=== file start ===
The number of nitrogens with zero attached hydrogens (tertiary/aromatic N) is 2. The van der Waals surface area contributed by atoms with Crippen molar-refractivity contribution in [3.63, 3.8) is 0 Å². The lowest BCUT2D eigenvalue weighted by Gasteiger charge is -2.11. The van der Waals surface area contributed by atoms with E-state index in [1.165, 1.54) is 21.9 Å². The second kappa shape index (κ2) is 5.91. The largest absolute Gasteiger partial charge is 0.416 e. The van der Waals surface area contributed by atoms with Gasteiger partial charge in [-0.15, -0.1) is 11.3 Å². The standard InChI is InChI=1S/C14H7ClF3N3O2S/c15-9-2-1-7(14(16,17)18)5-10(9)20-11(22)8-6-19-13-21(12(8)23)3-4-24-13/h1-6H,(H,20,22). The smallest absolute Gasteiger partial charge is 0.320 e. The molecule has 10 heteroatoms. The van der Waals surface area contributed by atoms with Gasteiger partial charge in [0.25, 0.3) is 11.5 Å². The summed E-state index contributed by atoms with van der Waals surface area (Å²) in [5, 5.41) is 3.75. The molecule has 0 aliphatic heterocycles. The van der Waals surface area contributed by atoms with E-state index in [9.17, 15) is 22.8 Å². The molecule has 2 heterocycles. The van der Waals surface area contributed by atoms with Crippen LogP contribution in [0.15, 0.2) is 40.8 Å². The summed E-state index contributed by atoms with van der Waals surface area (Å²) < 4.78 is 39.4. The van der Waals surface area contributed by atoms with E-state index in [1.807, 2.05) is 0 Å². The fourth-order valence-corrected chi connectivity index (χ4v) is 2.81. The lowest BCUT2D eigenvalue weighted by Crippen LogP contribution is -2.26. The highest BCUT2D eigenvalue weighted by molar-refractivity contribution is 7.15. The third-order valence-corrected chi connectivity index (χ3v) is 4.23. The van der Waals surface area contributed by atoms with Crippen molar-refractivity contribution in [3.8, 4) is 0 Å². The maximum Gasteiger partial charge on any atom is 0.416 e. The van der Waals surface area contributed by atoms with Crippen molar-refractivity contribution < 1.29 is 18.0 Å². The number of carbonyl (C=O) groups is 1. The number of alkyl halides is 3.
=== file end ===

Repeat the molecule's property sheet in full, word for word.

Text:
The number of nitrogens with zero attached hydrogens (tertiary/aromatic N) is 2. The van der Waals surface area contributed by atoms with Crippen molar-refractivity contribution in [3.63, 3.8) is 0 Å². The lowest BCUT2D eigenvalue weighted by Gasteiger charge is -2.11. The van der Waals surface area contributed by atoms with E-state index in [1.165, 1.54) is 21.9 Å². The second kappa shape index (κ2) is 5.91. The largest absolute Gasteiger partial charge is 0.416 e. The van der Waals surface area contributed by atoms with Gasteiger partial charge in [-0.15, -0.1) is 11.3 Å². The standard InChI is InChI=1S/C14H7ClF3N3O2S/c15-9-2-1-7(14(16,17)18)5-10(9)20-11(22)8-6-19-13-21(12(8)23)3-4-24-13/h1-6H,(H,20,22). The smallest absolute Gasteiger partial charge is 0.320 e. The molecule has 10 heteroatoms. The van der Waals surface area contributed by atoms with Gasteiger partial charge in [0.25, 0.3) is 11.5 Å². The summed E-state index contributed by atoms with van der Waals surface area (Å²) in [5, 5.41) is 3.75. The molecule has 0 aliphatic heterocycles. The van der Waals surface area contributed by atoms with E-state index in [9.17, 15) is 22.8 Å². The molecule has 2 heterocycles. The van der Waals surface area contributed by atoms with Crippen LogP contribution in [0.15, 0.2) is 40.8 Å². The summed E-state index contributed by atoms with van der Waals surface area (Å²) < 4.78 is 39.4. The van der Waals surface area contributed by atoms with E-state index in [1.807, 2.05) is 0 Å². The fourth-order valence-corrected chi connectivity index (χ4v) is 2.81. The lowest BCUT2D eigenvalue weighted by Crippen LogP contribution is -2.26. The highest BCUT2D eigenvalue weighted by molar-refractivity contribution is 7.15. The third-order valence-corrected chi connectivity index (χ3v) is 4.23. The van der Waals surface area contributed by atoms with Crippen molar-refractivity contribution in [3.8, 4) is 0 Å². The maximum Gasteiger partial charge on any atom is 0.416 e. The van der Waals surface area contributed by atoms with Crippen molar-refractivity contribution < 1.29 is 18.0 Å². The number of carbonyl (C=O) groups is 1. The number of alkyl halides is 3.